By Tadias Staff
Published: Friday, May 18, 2012
New York (TADIAS) – In November 1987, when Francis Falceto, an editor with the French label Buda Musique, traveled to Washington, D.C. to finalize a licensing deal with Ethiopian producer Amha Eshete, owner of Amha Records who held the rights to the treasure trove of Ethiopian music from the 1960′s and 1970′s – little did he know that it would take another decade for the contract to be completed. But the result has been an astonishing twenty-seven volumes of the éthiopiques CD series, which has propelled Ethiopian music on the world stage in the last ten years and introduced the sounds of Ethio-jazz to audiences and musicians far and wide.
“Unfortunately, Amha was then in exile, and had no documents with him to allow the retrieval of the discs that had been initially manufactured, and where the recordings masters were still kept,” Francis said in a recent interview with Tadias Magazine. “We had to wait for the fall of the Derg and the return of Amha to his motherland to start tracing consistently the ‘holy’ masters.” He added: “After several years of intense tracking down, we finally located most of Amha Records masters in Athens, Greece. The day of February 1997 when I could go to Athens and get back these pieces of Ethiopian heritage has been one of the happiest day in my life, truly. By October 1997, the first éthiopiques CD were released. I had in mind then to produce a dozen, no more. But very quickly, other Ethiopian producers and artists came to me asking ‘I’d like to be part of éthiopiques… Ali Tango of Kaifa Records, whom I had befriended since my first trip to Ethiopia, joined promptly, then Tilahun Gessesse himself – another happy day in my life – and other artists. That’s how I have released 27 volumes up to now, and intend to reach possibly 34 or 35, hopefully, to complete this task.”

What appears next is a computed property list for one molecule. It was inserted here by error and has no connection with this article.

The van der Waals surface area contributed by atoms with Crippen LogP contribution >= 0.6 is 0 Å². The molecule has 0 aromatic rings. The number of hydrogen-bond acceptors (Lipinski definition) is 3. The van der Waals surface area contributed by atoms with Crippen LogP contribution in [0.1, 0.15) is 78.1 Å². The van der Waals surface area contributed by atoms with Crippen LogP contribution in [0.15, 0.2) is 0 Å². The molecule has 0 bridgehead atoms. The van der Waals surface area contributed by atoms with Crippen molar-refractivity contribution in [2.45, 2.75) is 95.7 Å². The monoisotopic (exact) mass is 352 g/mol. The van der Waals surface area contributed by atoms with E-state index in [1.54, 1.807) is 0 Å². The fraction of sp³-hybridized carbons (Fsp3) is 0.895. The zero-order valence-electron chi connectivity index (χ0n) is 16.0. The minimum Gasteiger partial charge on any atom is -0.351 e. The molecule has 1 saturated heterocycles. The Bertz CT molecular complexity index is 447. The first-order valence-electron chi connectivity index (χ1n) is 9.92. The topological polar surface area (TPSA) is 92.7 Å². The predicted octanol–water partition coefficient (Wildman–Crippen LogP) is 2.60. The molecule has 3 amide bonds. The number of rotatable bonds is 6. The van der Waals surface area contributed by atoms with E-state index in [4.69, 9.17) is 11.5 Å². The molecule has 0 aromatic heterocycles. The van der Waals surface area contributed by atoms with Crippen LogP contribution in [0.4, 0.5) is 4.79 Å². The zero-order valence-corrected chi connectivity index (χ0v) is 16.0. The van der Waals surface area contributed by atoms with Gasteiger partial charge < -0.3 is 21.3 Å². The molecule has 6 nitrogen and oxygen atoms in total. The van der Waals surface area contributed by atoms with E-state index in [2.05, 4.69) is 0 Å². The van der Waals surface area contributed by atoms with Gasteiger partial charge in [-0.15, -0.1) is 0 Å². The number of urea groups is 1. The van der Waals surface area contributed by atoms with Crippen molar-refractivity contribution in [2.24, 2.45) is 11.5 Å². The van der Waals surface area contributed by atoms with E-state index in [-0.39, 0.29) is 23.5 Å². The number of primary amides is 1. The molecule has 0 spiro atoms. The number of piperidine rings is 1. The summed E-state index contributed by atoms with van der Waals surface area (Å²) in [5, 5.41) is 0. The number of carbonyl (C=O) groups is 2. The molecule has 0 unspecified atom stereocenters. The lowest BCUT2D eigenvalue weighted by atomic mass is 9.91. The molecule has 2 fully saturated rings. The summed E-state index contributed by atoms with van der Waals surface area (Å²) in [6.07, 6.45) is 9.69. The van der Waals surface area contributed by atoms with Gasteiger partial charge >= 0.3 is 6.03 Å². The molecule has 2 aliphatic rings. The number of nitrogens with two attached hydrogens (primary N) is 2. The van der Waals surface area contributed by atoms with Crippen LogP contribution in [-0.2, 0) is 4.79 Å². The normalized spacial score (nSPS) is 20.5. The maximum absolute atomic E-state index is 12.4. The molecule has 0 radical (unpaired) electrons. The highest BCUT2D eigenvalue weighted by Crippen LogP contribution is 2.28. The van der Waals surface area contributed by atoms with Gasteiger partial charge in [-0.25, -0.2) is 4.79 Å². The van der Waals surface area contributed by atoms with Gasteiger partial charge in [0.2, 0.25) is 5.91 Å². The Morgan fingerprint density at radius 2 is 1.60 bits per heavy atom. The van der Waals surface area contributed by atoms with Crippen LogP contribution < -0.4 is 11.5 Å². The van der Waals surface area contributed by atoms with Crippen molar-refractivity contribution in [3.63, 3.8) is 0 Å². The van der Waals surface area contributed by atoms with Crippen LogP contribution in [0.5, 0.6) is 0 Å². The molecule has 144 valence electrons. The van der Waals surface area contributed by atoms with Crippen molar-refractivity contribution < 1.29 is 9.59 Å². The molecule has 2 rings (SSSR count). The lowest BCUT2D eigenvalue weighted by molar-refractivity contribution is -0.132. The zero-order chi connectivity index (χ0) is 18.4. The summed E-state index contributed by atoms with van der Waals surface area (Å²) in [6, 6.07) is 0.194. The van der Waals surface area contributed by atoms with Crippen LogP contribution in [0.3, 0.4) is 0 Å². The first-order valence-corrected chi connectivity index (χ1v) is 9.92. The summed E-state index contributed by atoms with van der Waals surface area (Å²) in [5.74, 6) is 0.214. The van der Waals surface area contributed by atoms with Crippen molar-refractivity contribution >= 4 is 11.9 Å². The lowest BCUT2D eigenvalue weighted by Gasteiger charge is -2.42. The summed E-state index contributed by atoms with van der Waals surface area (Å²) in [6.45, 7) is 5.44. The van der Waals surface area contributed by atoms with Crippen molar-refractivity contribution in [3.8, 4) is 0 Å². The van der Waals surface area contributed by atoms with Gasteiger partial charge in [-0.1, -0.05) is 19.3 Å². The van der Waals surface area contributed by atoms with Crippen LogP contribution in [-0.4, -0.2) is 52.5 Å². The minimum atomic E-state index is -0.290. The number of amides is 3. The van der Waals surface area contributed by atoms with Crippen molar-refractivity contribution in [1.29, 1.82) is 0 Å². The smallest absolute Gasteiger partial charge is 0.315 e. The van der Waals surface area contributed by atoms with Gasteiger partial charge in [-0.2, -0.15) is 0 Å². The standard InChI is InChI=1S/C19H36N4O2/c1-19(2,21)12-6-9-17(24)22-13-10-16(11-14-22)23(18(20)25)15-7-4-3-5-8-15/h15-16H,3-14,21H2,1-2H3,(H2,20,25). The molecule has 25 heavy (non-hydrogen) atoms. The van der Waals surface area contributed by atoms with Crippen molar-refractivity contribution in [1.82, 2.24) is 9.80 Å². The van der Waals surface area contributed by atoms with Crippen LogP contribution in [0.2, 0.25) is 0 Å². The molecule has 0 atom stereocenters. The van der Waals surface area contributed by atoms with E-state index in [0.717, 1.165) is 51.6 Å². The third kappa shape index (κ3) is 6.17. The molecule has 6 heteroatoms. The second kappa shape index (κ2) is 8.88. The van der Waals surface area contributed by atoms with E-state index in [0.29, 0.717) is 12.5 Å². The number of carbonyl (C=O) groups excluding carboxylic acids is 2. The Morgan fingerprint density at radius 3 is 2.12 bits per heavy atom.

Over the years Francis has established enduring friendships in Ethiopia. But he is also aware of rumors and complaints about his motives. “Bizu meqegna alegn”, he said, using the Amharic word for people who wish ill-will on others. “Naturally, the fact that a ferenj takes care of such a marathonian project dealing with Ethiopian music heritage has also generated some suspicions.” He added: “The simple truth is that I did it because I could not see anybody, Ethiopian or foreigner, intending to do so. I would really love to be just a purchaser of ready-made éthiopiques, re-released by anybody else, and in a nicer way if possible. I would avoid then many headaches and complications.”
Francis said his admiration for world music dates back more than thirty years and is not limited to only Ethiopia. “I am basically a music lover, having started by 1977 to work in the frame of a non-profit organization presenting all kinds of concerts, both modern and traditional, but mostly devoted to rare, non-commercial, experimental or innovative music,” he said. “Then I have been a curator, programing for venues and festivals before I became a full time searcher in Ethiopian music history, basically freelance but related to the French Centre of Ethiopian Studies in Addis Ababa.”
As to those who tease him about the name of his employer, Buda Musique, which sounds exactly like the local word for “evil eye,” Francis said: “Let me say that its name “Buda Musique” is just a coincidence and has no reference at all to the buda and zar thing in Ethiopia,” he joked. “The company name used to exist long before I collaborated with this record label.” He added: “Buda Musique is a private record company, a small label mostly devoted to world music. It is not my company, actually, I never had any company. I am just the editor of the éthiopiques and ethioSonic series.”